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Keep up on the latest topics from the Federal Deposit Insurance Corporation in the agency's quarterly newsletter, FDIC Consumer News.
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This quarter's newsletter addresses the increasing reliance on computers and the Internet for everything from shopping and communicating to banking and bill paying. While the benefits of faster and more convenient "cyber" services are clear, the strategies for preventing online fraud and theft may not be as well-known by many bank customers. That is why the FDIC has produced a special edition of the agency's quarterly FDIC Consumer News (Winter 2016) entitled "A Bank Customer's Guide to Cybersecurity.
National Consumer Protection Week, March 6 – 12, is a good time to remind everyone of the importance of using best practices when accessing websites that contain personal and financial information.
PROTECT COMPUTERS AND NETWORKS by installing security and antivirus software that protects against malware or other malicious software. Use a firewall program to prevent unauthorized access. Be sure to regularly update to the latest version of your security software or better yet, make sure your settings allow for automatic updates.
USE THE STRONGEST METHOD AVAILABLE to log into financial accounts. Use the strongest authentication offered and always protect your password. Create strong user IDs and passwords for all of your devices by using combinations of upper and lower case letters, numbers and symbols that are hard to guess. Change them regularly and do not give into the temptation to use the same password for all accounts and devices.
UNDERSTAND INTERNET SAFETY FEATURES. Look for the “s” in websites that claim to be secure. Websites that begin with “https” indicate the use of encryption software as a security feature. Always log out of financial accounts when you complete your transaction or walk away from the computer.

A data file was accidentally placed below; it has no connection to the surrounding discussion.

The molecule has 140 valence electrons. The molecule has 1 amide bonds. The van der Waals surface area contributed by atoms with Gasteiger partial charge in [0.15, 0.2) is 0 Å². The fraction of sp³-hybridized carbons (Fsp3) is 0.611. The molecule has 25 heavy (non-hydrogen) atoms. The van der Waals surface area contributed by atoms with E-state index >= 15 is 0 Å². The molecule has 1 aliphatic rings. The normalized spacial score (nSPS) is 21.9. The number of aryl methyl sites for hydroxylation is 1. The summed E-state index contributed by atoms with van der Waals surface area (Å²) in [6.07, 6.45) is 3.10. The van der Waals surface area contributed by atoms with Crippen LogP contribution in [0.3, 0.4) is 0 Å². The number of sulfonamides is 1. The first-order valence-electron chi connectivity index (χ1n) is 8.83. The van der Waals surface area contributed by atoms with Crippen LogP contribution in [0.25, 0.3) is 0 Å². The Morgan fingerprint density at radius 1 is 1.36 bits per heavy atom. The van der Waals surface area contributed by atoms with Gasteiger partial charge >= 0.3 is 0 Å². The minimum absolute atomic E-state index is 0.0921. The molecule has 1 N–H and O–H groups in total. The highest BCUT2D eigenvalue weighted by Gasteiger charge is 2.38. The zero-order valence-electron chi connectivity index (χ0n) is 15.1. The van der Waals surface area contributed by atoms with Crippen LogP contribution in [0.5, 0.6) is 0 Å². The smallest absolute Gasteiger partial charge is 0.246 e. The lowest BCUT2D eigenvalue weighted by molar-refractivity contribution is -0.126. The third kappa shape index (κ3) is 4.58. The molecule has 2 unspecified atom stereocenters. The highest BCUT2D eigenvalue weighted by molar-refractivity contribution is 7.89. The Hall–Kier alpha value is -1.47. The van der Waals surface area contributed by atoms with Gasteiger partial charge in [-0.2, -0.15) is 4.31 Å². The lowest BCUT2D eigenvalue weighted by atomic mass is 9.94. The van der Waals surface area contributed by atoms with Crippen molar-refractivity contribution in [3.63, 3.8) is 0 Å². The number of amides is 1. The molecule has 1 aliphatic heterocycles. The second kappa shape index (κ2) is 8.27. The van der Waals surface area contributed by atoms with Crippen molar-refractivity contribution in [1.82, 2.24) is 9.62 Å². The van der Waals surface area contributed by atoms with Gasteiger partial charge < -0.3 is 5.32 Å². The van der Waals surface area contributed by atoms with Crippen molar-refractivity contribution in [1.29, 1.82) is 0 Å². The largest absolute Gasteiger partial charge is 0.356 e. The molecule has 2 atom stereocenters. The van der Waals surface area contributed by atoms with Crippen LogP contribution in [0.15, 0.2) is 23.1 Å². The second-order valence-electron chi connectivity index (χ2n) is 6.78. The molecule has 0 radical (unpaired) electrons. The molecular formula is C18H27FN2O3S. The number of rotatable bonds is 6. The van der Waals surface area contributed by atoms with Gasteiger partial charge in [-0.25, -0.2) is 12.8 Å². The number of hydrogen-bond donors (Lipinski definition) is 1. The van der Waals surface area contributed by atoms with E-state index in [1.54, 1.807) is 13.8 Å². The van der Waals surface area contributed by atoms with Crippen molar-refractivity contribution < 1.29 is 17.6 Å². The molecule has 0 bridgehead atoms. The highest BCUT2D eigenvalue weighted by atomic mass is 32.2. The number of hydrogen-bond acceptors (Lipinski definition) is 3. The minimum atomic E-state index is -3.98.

BE SUSPICIOUS OF UNSOLICITED E-MAILS asking you to click on a link, download an attachment or provide account or other personal information. Your safest strategy is to ignore unsolicited requests, no matter how legitimate or enticing they may appear.
BE CAREFUL WHERE AND HOW YOU CONNECT TO THE INTERNET. Use only your own laptop or mobile device to access bank accounts or other sites containing personal information through a known, trusted and secure connection. Public computers found at hotel business centers or public libraries as well as free Wi-Fi networks are not always secure.
BE CAREFUL WHEN USING SOCIAL NETWORKING SITES. Cyber criminals use social networking sites to gather information about individuals such as pets' names, date of birth, mother's maiden name, etc. to help them figure out passwords or how to reset them. They may also pretend to be your “friend” to convince you to send them money or divulge personal information.
BUSINESSES SHOULD FOLLOW THESE SAME PRACTICES. Teach employees the basics and establish security policies for employees to follow that include setting strong passwords as well as not sharing them. Set expectations and consequences for policy violations.
CONTROL ACCESS TO DATA AND COMPUTERS. Limit Internet usage to business purposes only. Allow Internet access to only those employees that need it to perform their jobs. Consider implementing multifactor authentication that requires additional information beyond a password to gain access. Check with vendors that handle sensitive data to see if they offer multifactor authentication to access systems or accounts.
BACKUP YOUR SYSTEMS AND DATA. Regularly backup the data from your computers used by your business. It is important to backup sensitive business data to a storage device at secondary location that is secure.
PAY CLOSE ATTENTION TO YOUR BANK ACCOUNTS and watch for unauthorized withdrawals. Implement additional controls such as confirmation phone calls before financial transfers are authorized with your bank. Know with whom you are doing business.
IMPORTANT NOTE TO BUSINESS OWNERS: Businesses are generally not covered by federal consumer protections against unauthorized electronic funds transfers; therefore, your financial institution may not be responsible for reimbursing losses associated with theft if negligence on the part of your business, such as unsecured computers or falling for common scams, were factors in the loss.
BE PROACTIVE. Put controls in place to protect your business.
Information source: Federal Deposit Insurance Corporation.